First Story – “We’re Going on a Bear Hunt!” by Michael Rosen & Helen Oxenbury Date: Sunday – Saturday, June 22nd to June 28th Time: Posted 7:30 AM -7:00 PM This activity brought to you by the City of Gladstone, in partnership with MidContinent Public Library, Clay County Health Department and North Kansas City Schools, is designed to promote reading and healthful outdoor exercise. Individual pages of a storybook will be placed on signage around the trail at Oak Grove Park. Families with young children will read one page and advance by walking, hopping, skipping, etc. to the next page. The storybook will be on the trail from 7:30 AM to 7:00 PM so families may come to the park and enjoy this free activity at their convenience. Second Story: “Dinosaurumpus” by Tony Mitton Date: Sunday through Saturday, July 20th to July 26th Time: Posted 7:30 AM – 7:00 PM Special Feature: Story time with a real librarian from Midcontinent Library for stories and more fun! Location: Large Shelter in Oak Grove Park Date: Thursday, June 13th and Thursday July 24th Time: 10:30 p.m.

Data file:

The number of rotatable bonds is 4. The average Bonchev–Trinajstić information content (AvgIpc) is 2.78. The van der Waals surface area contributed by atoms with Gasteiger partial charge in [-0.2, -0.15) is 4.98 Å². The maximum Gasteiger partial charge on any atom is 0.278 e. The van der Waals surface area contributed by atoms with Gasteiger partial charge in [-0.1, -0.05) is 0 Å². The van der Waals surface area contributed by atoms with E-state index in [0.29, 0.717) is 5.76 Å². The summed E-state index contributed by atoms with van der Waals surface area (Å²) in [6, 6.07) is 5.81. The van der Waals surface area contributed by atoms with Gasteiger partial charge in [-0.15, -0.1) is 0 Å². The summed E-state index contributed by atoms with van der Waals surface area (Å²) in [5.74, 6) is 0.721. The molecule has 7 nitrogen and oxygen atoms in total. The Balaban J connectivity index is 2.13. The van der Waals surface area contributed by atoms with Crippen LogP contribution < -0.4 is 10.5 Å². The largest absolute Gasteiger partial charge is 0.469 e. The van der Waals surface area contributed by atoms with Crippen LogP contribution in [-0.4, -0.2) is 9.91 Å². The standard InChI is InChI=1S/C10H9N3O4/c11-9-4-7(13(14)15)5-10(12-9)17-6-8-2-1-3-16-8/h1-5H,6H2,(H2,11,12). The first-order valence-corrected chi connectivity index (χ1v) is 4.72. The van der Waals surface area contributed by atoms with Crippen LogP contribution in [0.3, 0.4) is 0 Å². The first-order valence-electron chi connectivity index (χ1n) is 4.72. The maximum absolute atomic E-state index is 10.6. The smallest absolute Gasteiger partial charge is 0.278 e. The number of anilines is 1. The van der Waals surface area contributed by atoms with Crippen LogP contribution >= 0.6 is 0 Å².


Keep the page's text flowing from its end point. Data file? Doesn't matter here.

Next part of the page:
Independence Day Celebration & North Star Community Band “The Nut Job” (Rated PG) Date: Friday, July 18, 2014 Time: 9:00 p.m. Location: Oak Grove Park, Amphitheatre Admission: Free Synopsis: Surly, a curmudgeon, independent squirrel is banished from his park and forced to survive in the city. Lucky for him, he stumbles on the one thing that may be able to save his life, and the rest of the park community, as they gear up for winter – Maury’s Nut Store! * Gladstone Parks & Recreation reserves the right to make substitutions in movies if necessary.